Senator Glass's idea of how to stimulate business would be to repeal the undistributed profits tax and modify the capital gains tax. We believe it goes more to the roots of the trouble than the Reserve Board's artificial stimulants.
The Great Wall
Yesterday we carried a picture on the front page showing a modernized Chinese army, under steel helmets, moving along the Great Wall of China. Everybody has heard of that wall, but not many of us seem to know anything about it. The other night, for instance, we heard a radio quizzer propound the question as to its length to three people. One guessed seventy-five miles, another 180, and the third 700. Actually, however, it stretches to twenty-two degrees of longitude and, following its curvatures, runs to 1,500 miles! Its height is generally from twenty to thirty feet and at intervals of every 200 yards there is a tower forty feet in height. At the base it averages twenty-five feet in thickness and at the top twelve feet. Beginning on the Gulf of Liao-tung, where the Chinese and Manchurian frontiers meet, it goes eastward past Peking (about 35 miles to the south of it) and then trends south and east across Shansi to Hwangho. From Peking to Hwangho it is double.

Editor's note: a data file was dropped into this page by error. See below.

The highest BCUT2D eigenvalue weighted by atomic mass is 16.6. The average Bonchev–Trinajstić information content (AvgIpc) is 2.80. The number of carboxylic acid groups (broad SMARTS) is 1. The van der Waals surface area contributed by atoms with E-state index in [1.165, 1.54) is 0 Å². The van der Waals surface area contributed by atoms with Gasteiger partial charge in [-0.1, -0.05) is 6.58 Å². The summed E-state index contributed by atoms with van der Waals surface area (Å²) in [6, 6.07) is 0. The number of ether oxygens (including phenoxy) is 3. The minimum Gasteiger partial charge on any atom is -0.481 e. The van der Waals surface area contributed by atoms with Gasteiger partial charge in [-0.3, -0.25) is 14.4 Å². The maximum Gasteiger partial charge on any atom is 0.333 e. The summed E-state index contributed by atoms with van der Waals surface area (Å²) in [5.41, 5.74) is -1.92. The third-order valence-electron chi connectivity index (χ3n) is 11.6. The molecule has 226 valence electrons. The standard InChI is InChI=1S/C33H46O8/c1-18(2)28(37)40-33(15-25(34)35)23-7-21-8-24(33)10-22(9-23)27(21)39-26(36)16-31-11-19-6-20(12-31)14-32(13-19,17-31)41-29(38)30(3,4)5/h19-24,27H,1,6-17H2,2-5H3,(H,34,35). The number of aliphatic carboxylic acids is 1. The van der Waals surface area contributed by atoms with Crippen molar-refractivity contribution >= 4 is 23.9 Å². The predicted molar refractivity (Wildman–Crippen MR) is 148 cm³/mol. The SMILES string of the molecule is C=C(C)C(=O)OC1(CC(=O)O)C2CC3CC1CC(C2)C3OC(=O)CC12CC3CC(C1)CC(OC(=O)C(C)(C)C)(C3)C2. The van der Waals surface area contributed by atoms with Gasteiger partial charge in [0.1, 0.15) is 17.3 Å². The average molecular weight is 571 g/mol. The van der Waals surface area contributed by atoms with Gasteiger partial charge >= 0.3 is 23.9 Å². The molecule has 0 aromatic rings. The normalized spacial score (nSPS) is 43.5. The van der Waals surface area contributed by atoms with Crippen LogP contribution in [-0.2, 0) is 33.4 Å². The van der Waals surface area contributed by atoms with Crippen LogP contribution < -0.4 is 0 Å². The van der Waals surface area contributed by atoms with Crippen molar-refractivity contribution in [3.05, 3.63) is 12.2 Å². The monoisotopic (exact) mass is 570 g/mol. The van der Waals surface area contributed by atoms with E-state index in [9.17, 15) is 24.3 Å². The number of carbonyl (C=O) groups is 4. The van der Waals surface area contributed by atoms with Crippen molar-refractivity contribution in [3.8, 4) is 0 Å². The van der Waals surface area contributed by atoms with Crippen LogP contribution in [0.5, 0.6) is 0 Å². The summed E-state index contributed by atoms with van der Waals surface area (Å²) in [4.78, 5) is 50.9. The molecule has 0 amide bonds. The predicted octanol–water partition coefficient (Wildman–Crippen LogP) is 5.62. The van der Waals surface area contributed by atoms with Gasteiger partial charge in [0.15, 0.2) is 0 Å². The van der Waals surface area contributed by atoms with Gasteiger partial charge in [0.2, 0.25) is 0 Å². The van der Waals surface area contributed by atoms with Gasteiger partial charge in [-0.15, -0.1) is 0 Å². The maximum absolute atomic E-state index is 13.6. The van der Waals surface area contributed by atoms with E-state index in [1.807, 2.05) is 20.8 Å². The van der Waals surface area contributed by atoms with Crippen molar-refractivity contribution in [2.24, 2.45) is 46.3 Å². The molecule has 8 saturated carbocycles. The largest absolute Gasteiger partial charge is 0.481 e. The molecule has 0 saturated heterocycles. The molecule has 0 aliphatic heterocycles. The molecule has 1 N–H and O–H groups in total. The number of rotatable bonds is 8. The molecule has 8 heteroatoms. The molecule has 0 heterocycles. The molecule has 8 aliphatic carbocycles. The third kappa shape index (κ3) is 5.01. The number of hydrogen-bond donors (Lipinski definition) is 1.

The building of the wall began in the Third century B.C. and was completed in the Sixteenth century A.D. The occasion of its building from beginning to end was the desire to secure protection against the Mongol hordes which eternally have poured down upon China through Manchuria and from the steppes under the Great Gobi. Here long ago Genghis passed. Here Kublai, sweeping in from the non-existent pleasure domes of Xanadu, stormed and slew and won and lost. And here too came Messer Marco Polo, the Venetian, first of all Western men to penetrate the bounds of fabulous Cathay.